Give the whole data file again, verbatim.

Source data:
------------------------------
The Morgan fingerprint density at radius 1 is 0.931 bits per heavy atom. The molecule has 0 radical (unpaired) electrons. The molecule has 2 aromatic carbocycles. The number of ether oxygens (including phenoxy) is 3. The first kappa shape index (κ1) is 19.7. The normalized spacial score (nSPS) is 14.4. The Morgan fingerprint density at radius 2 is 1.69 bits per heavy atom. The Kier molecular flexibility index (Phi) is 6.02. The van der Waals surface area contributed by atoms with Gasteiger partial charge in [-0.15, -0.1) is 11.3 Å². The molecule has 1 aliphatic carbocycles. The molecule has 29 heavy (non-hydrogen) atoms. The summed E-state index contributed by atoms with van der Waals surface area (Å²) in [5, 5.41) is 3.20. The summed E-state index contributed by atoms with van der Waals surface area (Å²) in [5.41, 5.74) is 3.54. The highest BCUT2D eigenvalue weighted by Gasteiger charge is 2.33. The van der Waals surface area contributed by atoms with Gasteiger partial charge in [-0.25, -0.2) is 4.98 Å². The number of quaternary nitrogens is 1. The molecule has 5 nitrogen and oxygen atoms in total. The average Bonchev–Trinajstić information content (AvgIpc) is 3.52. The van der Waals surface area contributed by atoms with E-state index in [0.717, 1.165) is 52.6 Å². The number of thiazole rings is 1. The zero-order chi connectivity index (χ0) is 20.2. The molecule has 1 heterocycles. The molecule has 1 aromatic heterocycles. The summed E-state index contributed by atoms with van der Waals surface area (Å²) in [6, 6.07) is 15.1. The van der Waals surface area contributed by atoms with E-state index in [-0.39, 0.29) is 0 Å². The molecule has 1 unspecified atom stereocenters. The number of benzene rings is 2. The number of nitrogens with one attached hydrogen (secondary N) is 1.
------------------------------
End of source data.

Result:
The Morgan fingerprint density at radius 1 is 0.931 bits per heavy atom. The molecule has 0 radical (unpaired) electrons. The molecule has 2 aromatic carbocycles. The number of ether oxygens (including phenoxy) is 3. The first kappa shape index (κ1) is 19.7. The normalized spacial score (nSPS) is 14.4. The Morgan fingerprint density at radius 2 is 1.69 bits per heavy atom. The Kier molecular flexibility index (Phi) is 6.02. The van der Waals surface area contributed by atoms with Gasteiger partial charge in [-0.15, -0.1) is 11.3 Å². The molecule has 1 aliphatic carbocycles. The molecule has 29 heavy (non-hydrogen) atoms. The summed E-state index contributed by atoms with van der Waals surface area (Å²) in [5, 5.41) is 3.20. The summed E-state index contributed by atoms with van der Waals surface area (Å²) in [5.41, 5.74) is 3.54. The highest BCUT2D eigenvalue weighted by Gasteiger charge is 2.33. The van der Waals surface area contributed by atoms with Gasteiger partial charge in [-0.25, -0.2) is 4.98 Å². The number of quaternary nitrogens is 1. The molecule has 5 nitrogen and oxygen atoms in total. The average Bonchev–Trinajstić information content (AvgIpc) is 3.52. The van der Waals surface area contributed by atoms with E-state index in [0.717, 1.165) is 52.6 Å². The number of thiazole rings is 1. The zero-order chi connectivity index (χ0) is 20.2. The molecule has 1 heterocycles. The molecule has 1 aromatic heterocycles. The summed E-state index contributed by atoms with van der Waals surface area (Å²) in [6, 6.07) is 15.1. The van der Waals surface area contributed by atoms with E-state index in [-0.39, 0.29) is 0 Å². The molecule has 1 unspecified atom stereocenters. The number of benzene rings is 2. The number of nitrogens with one attached hydrogen (secondary N) is 1.